I’m not very fond of the books commonly found in the travel section.
The books below aren’t truly “travel books“.
They’re books that make you want to travel (or make me want to, anyways).
Books that have an adventurous spirit. A spirit of exploration and inquiry. Or maybe just books that I like to read while traveling.
1. The Worst Journey in the World, by Cherry Apsley Gerrard
“The Worst Journey in the World is to travel writing what War and Peace is to the novel… a masterpiece.” – The New York Review of Books
2. The Song of the Dodo, by David Quammen
Stunningly awesome. The perfect mix of travel, exploration, and science.
“Here is what a book can be.” – The New York Times Book Review, Robert Kanigel
3. Angela’s Ashes, by Frank McCourt
A memoir of a boy’s miserable – yet strangely magical – youth in the Irish town of Limerick.
My father and mother should have stayed in New York where they met and married and where I was born. Instead, they returned to Ireland when I was four, my brother, Malachy, three, the twins, Oliver and Eugene, barely one, and my sister, Margaret, dead and gone.
When I look back on my childhood I wonder how I survived at all. It was, of course, a miserable childhood: the happy childhood is hardly worth your while. Worse than the ordinary miserable childhood is the miserable Irish childhood, and worse yet is the miserable Irish Catholic childhood.
People everywhere brag and whimper about the woes of their early years, but nothing can compare with the Irish version: the poverty; the shiftless loquacious alcoholic father; the pious defeated mother moaning by the fire; pompous priests; bullying schoolmasters; the English and the terrible things they did to us for eight hundred long years.
4. The Education of Henry Adams, by Henry Adams
Henry Adams was the son of one President and the grandson of another. He recounts his life and travels – and with it the major events of 20th century history.
“The pleasure of reading The EDUCATION is the pleasure of seeing history come alive, of seeing it move, of seeing behind history to the actions and actors. It is the pleasure of seeing revealed the humanity so often concealed in history.” – Alfred Kazin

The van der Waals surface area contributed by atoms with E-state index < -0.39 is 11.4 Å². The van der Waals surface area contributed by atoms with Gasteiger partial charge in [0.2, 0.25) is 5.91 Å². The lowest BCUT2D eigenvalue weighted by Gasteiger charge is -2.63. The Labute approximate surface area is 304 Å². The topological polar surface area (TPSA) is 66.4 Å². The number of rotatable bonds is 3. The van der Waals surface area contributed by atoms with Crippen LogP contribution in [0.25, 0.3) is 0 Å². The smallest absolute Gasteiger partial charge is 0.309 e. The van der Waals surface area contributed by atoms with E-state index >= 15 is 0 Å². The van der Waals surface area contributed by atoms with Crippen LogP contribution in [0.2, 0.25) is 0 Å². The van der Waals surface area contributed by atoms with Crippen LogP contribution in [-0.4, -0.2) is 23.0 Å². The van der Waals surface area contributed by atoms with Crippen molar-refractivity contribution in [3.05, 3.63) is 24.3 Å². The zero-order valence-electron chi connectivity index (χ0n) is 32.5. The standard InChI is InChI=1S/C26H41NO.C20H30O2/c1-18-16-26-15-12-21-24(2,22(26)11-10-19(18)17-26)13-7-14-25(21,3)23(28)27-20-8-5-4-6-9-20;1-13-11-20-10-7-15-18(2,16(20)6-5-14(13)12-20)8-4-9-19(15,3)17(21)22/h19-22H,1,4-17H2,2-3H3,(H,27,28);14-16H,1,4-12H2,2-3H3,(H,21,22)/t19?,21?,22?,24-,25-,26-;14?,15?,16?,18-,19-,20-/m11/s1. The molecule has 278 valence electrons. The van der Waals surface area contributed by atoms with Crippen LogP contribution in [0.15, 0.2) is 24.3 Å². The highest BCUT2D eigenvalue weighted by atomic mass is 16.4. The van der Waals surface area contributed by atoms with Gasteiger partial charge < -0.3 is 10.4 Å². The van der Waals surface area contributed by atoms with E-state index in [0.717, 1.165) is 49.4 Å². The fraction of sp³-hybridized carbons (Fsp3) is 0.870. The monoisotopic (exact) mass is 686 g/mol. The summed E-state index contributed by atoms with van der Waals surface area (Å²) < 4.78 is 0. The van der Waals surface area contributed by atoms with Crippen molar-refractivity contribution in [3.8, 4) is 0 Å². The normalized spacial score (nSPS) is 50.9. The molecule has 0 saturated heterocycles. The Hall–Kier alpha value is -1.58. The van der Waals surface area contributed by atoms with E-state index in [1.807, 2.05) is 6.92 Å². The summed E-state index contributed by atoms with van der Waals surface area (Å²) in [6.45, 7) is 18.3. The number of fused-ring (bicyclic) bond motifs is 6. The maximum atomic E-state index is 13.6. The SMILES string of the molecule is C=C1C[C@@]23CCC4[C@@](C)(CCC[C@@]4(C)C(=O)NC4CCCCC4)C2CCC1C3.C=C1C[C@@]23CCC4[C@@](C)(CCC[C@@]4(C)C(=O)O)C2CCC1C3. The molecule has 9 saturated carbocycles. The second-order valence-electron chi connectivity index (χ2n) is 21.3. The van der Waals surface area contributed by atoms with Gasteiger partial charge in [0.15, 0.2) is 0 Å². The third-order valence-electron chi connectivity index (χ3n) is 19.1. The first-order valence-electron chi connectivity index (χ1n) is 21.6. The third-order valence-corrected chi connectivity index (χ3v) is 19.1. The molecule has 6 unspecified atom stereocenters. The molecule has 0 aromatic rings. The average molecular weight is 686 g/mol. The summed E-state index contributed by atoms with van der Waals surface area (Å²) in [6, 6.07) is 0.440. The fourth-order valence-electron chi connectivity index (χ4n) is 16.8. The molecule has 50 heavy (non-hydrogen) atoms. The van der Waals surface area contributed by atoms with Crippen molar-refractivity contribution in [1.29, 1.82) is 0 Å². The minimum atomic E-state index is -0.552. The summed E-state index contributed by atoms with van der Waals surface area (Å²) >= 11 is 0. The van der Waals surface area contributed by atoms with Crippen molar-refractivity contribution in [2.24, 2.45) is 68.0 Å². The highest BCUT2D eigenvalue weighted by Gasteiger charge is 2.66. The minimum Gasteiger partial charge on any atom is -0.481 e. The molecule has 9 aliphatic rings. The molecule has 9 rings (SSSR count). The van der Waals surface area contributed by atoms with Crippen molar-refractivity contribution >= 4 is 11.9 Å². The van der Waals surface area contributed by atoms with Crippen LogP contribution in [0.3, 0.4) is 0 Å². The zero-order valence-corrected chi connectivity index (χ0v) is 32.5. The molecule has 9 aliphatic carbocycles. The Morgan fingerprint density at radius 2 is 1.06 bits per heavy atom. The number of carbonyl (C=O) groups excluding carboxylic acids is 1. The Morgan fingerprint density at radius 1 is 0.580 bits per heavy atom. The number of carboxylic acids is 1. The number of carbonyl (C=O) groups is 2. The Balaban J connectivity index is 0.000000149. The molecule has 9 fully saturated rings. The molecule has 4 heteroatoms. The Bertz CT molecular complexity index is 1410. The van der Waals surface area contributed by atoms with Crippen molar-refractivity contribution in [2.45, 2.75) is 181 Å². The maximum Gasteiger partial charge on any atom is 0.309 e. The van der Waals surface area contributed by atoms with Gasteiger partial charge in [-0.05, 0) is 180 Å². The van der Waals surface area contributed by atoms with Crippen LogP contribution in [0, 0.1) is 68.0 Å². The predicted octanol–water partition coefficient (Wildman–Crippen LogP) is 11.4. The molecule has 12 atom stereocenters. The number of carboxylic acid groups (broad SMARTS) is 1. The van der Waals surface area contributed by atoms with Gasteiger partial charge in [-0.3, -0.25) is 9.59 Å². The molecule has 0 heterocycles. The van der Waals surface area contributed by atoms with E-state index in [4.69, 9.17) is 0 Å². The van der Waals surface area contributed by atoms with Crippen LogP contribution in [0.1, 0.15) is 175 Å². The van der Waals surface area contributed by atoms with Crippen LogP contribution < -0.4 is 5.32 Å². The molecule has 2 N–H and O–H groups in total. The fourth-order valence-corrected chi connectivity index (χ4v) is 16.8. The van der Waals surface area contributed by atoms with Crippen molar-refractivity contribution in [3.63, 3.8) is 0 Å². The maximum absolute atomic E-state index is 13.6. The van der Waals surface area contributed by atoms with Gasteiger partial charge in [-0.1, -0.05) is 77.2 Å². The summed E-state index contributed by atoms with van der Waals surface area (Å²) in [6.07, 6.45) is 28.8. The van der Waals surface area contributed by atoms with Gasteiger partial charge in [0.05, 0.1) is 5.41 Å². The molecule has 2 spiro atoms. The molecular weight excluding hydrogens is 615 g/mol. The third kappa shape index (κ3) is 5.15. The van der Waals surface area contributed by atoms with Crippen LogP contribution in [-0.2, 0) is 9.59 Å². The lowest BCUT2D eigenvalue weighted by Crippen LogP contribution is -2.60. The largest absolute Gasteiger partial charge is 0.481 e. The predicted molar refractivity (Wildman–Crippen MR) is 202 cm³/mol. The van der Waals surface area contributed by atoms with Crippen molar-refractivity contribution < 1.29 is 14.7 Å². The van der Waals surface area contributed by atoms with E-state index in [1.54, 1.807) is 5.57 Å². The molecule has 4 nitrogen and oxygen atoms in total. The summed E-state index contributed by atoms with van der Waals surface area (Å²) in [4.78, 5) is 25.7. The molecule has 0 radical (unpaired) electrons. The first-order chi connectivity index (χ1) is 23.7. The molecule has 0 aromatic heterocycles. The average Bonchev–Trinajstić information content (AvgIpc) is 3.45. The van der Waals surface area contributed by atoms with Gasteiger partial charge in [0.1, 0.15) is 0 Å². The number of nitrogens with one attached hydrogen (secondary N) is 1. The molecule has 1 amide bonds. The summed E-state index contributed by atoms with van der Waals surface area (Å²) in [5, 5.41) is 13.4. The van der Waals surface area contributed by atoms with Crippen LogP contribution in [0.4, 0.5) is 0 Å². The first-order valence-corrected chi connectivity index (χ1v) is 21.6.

5. The Fatal Shore – The Epic Story of Australia’s Founding, by Robert Hughes
Australia’s rip roaring history is recounted with color, passion, and narrative flare.
“An extraordinary volume – even a masterpiece – about the early history of Australia that reads like the finest of novels. A brilliant and enduring achievement… history of the highest order combining thorough research with vivid narrative and thoughtful assessment.”
– Arthur M. Schlesinger
6. The English Patient, by Michael Ondaatje
A riveting tale of explorers, spies, and lovers during the Second World War. The story bounces between the deserts of North Africa, a villa in Tuscany, and London during the blitz.
“A rare and spellbinding web of dreams.” – Time
7. Midnight’s Children, by Salman Rushdie
The story of India’s rise to nationhood as experienced by one uniquely positioned family.
“A marvelous epic… Rushdie’s prose snaps into playback and flash-forward… stopping on images, vistas, and characters of unforgettable presence. Their range is as rich as India herself.” – Newsweek
8. My Life in France, Julia Child and Alex Prud’Homme
The result is a delight. On one level, it’s the story of how a “6-foot-2-inch, 36-year-old, rather loud and unserious Californian” — her words — discovered the fullness of life in France. On another, it recounts the making of “Julia Child,” America’s grande dame of French cooking. Inevitably, the stories overlap.
– NY Times
9. Guests of the Ayatollah, by Mark Bowden
The history of the Iran hostage crisis. How it happened, why it went on so long, and how it finally came to an end. The chapter on the failed helicopter rescue sent into Iran by President Carter is impossible to stop reading.
“Heart-stopping, and heart-breaking.” – James Traub, New York Times Book Review
10. The Last American Man, by Elizabeth Gilbert
Gilbert wrote this before Eat, Pray, Love – and it’s way better.
By the time Eustace Conway was seven years old, he could throw a knife accurately enough to nail a chipmunk to a tree. By the time he was ten, he could hit a running squirrel at fifty feet with a bow and arrow. When he turned twelve, he went out into the woods, alone and empty-handed, built himself a shelter, and survived off the land for a week. When he turned seventeen, he moved out of his family’s home altogether and headed into the mountains, where he lived in a teepee of his own design, made fire by rubbing two sticks together, bathed in icy streams, and dressed in the skins of the animals he had hunted and eaten.